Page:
I can use Bellman-Ford to get some of the elementary negative weight cycles in a graph. It's not guaranteed to always get all of them.

(Elementary Cycle: A cycle is elementary if no vertex but the first and last appears twice.)

But I want to find ALL elementary negative weight cycles. Even taking each vertex as the source will not always get ALL negative weight cycles.

Take this graph for example:

enter image description here

With Bellman-Ford, starting from any vertex, I can only get one cycle "U→H→U".

The cycle "U→S→U" is always missing.

Is there any algorithm with which I can find all negative weight cycles reliably?

  • $\begingroup$ (I needed three attempts to understand $A$ until I concluded that you probably want to emphasise exactly one.) If there is more than one negative weight cycle, what is the elementary circuit? $\endgroup$
    – greybeard
    Oct 4, 2020 at 21:08
  • $\begingroup$ @greybeard Thanks for your comments. How about this version? Is it more clear now? $\endgroup$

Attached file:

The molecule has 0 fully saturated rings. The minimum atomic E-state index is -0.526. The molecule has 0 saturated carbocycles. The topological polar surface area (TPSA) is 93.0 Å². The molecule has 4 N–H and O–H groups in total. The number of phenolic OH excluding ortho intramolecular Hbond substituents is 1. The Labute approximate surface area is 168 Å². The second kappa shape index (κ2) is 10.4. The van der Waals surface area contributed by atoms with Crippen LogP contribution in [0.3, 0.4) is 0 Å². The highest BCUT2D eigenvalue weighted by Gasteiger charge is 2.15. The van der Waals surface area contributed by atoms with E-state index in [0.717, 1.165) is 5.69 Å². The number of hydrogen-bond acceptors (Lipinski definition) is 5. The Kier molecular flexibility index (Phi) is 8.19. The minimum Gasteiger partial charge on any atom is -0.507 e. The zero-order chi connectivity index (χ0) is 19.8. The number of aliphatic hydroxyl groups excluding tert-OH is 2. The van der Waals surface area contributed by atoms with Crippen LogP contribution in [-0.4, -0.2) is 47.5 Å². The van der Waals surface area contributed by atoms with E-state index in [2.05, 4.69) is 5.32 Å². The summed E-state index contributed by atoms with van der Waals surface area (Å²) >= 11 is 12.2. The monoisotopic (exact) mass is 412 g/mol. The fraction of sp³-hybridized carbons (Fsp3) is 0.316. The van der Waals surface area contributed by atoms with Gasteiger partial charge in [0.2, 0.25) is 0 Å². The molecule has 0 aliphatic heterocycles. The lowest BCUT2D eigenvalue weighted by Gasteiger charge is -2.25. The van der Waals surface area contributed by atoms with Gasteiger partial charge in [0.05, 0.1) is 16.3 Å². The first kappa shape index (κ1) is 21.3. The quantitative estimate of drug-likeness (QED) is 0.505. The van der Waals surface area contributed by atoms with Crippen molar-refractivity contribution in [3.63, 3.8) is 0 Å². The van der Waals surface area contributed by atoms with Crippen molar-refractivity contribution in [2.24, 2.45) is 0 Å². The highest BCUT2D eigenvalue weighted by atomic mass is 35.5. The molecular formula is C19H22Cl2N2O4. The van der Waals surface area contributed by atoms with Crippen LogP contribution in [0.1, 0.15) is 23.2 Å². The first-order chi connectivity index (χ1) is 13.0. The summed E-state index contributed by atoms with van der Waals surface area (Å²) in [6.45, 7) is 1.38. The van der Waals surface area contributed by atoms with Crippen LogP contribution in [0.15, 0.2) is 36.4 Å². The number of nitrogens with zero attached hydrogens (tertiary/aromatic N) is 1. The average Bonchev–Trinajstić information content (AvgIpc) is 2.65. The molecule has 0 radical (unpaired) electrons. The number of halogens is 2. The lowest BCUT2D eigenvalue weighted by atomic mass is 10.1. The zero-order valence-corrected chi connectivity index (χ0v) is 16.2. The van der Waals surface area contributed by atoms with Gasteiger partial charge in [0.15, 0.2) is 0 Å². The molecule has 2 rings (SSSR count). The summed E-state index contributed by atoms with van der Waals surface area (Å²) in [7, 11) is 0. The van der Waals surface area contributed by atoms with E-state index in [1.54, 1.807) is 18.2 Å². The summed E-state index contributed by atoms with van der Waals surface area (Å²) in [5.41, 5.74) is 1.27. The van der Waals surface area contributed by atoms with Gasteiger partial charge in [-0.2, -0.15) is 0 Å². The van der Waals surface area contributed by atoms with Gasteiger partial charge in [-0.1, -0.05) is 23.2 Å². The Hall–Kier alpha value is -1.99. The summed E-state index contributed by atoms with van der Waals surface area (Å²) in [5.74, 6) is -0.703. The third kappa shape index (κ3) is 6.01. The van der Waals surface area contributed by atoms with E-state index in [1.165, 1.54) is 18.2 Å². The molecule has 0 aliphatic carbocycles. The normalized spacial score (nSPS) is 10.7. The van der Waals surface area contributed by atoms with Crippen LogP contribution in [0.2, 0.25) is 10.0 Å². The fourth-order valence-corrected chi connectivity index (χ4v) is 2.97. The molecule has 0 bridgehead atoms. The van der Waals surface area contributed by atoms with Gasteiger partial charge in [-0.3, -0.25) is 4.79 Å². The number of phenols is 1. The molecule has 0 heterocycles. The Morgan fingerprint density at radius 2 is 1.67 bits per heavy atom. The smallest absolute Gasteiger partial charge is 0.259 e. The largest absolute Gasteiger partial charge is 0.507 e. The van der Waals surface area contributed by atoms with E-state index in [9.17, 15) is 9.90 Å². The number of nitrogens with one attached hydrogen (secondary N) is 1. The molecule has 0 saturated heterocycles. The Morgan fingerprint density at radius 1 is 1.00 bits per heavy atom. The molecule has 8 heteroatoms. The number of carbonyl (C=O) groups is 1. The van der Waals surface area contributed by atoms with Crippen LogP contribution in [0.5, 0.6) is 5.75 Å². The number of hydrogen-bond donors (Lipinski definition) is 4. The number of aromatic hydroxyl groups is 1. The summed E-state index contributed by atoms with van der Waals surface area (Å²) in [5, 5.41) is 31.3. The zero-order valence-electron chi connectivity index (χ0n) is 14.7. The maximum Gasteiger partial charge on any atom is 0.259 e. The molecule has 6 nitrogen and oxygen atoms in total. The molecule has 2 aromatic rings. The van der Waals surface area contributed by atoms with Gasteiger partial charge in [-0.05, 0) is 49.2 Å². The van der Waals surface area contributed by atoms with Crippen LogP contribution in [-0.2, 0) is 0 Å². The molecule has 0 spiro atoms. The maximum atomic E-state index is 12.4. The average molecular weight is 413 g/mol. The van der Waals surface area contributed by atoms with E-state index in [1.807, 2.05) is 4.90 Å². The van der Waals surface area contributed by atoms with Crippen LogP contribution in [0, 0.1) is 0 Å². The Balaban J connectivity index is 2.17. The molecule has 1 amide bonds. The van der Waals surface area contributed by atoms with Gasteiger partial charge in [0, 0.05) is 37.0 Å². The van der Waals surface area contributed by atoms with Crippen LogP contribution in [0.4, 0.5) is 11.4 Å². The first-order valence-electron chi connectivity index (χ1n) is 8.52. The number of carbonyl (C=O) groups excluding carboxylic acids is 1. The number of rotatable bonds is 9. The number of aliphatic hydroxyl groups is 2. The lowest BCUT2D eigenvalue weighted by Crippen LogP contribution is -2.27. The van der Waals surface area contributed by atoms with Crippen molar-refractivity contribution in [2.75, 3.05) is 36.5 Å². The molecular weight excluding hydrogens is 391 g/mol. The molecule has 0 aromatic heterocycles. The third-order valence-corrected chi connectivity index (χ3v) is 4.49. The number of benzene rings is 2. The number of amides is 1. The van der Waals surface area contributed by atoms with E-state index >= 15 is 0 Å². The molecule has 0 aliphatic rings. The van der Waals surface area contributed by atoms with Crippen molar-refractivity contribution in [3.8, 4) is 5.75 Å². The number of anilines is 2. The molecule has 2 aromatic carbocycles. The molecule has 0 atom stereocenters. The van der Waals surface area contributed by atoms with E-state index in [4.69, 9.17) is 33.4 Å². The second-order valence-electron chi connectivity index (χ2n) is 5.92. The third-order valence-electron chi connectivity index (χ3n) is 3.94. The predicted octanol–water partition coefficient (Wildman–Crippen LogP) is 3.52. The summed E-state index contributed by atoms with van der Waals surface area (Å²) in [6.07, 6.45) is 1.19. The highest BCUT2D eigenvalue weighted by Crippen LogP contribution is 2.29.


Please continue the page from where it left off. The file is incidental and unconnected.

– Long Bu
    Oct 5, 2020 at 1:21
  • $\begingroup$ I do think so - let me try and give a hand. $\endgroup$
    – greybeard
    Oct 5, 2020 at 5:44
  • 1
    $\begingroup$ You might get a lot of cycles: for example in a complete graph on $n$ vertices, where all edge weights are negative, you would get something like $n!$ elementary cycles. Do you want to impose some kind of disjointness condition on the output cycles? $\endgroup$
    – Joppy
    Oct 6, 2020 at 11:03

1 Answer 1


My current strategy is:

  1. first enumerate all elementary cycles. I use the hawick algorithm which is already implemented in the c++ boost library.
  2. sum all the weights of edges in each cycle and then check if the sum is negative.

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